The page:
IHA defends actions

This letter is written in response to the editorial from Jan. 8, “IHA Soaks Water Users”. The medical health officers employed by Interior Health are responsible for ensuring the safety of drinking water within the IH region, including communities in the North Okanagan. As such, it is important to address the inaccuracies of the editorial and to explain IH’s role and the expectations for drinking water treatment.

This letter is written in response to the editorial from Jan. 8, “IHA Soaks Water Users”. The medical health officers employed by Interior Health are responsible for ensuring the safety of drinking water within the IH region, including communities in the North Okanagan. As such, it is important to address the inaccuracies of the editorial and to explain IH’s role and the expectations for drinking water treatment.

Several North Okanagan water systems are to be commended for making significant steps in catching up to other large water suppliers in the province. Some systems in the region have steadily invested and upgraded their infrastructures over the years to meet Canadian Drinking Water Quality Guidelines (CDWQG) and avoided what might appear to be large-step increases in water rates. These guidelines have been available since 1968 and have provided guidance to B.C. water system operators and governance bodies throughout this time in their planning activities. However, there remains an inconsistency between water operators, resulting in a health risk to users and visitors of these systems.

The editorial stated that “utilities are being forced into costly upgrades by the Interior Health Authority”, which implies Interior Health is arbitrarily expecting North Okanagan water suppliers to improve their infrastructure. This simply isn’t the case. It’s important for the public to know that all water suppliers in the province are expected to meet the requirements of the provincial Drinking Water Protection Act. This legislation also directs medical health officers in ensuring water suppliers meet the expectations of the act. Since the legislation was adopted in 2001, operators have been encouraged and expected to plan for and implement treatment improvements that will ensure consistency of the quality of drinking water supplied to the public. Those systems that have not met these requirements are still expected to do so, which includes some water operators in the North Okanagan.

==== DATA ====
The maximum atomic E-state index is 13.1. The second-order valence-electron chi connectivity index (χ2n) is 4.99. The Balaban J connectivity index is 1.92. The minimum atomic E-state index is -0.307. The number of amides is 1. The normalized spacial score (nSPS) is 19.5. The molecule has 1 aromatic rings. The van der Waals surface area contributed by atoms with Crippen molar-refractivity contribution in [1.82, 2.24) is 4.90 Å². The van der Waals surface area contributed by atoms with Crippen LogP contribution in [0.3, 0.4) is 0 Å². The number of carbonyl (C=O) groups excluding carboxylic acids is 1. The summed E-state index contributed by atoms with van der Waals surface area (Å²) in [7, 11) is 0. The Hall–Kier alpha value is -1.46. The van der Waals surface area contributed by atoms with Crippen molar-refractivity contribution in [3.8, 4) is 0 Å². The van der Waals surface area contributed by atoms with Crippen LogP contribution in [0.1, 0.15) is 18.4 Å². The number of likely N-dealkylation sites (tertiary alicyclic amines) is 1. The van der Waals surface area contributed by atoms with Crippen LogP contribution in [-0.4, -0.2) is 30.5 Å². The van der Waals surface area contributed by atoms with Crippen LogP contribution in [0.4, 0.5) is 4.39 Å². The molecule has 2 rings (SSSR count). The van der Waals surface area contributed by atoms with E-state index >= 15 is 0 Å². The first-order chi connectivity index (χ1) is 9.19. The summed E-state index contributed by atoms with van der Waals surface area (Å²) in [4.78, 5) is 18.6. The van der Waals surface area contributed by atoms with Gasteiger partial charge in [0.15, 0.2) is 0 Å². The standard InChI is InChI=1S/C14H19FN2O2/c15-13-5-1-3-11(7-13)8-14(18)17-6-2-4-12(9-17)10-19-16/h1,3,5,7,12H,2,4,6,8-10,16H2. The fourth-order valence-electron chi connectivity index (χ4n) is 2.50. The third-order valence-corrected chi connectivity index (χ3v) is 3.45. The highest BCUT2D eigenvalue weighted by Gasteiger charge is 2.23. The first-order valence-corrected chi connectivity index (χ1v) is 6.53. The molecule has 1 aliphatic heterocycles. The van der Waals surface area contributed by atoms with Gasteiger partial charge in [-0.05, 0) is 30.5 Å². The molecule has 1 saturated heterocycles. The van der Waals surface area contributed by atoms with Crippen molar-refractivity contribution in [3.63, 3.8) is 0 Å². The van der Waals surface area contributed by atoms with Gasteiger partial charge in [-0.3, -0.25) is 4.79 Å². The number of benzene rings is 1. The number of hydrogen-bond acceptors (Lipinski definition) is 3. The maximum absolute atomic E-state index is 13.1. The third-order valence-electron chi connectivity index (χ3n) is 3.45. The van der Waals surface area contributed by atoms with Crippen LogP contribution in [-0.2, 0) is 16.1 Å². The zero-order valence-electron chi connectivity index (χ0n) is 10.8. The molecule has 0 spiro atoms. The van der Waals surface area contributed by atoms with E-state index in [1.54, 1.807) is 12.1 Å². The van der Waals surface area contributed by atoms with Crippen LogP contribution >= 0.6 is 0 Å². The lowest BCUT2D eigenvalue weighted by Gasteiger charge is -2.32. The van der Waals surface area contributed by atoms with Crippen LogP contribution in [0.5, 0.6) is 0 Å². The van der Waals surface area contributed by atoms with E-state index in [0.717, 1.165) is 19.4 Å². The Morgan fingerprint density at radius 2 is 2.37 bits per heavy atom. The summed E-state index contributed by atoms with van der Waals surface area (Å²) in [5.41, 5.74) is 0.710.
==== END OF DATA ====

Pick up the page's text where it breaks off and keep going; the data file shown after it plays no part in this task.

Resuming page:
The editorial also states “…local utilities will have no choice but to pass costs on to residents if the IHA gets its way.” Again, this is about water suppliers meeting a provincial standard. IH is accountable for ensuring the Drinking Water Protection Act is followed from a regulatory perspective.

We also actively support local governments in successfully accessing resources to assist in infrastructure improvements, recognizing the cost is passed on to water users. The past five years have seen the approval of more than 1,800 construction permits in our region for water systems valued near $500 million.

Contrary to what was stated in the editorial, the Interior has a notable history of waterborne outbreaks associated with systems with insufficient treatment and it is time to rectify this. As reported by the provincial health officer, currently only about three-quarters of B.C. residents have access to water that meets the CDWQG.

Other provinces have better records for compliance with the guidelines. Residents of the region expect that the water coming out of their taps is safe and reliable, and that the minimum expectations are achieved.

It is the role of staff of Interior Health to ensure this is the case and to support water systems in meeting these minimum expectations.

Dr. Paul Hasselback

Dr. Andrew Larder

Dr. Robert Parker

Dr. Peter Barss

Medical Health Officers

Interior Health Health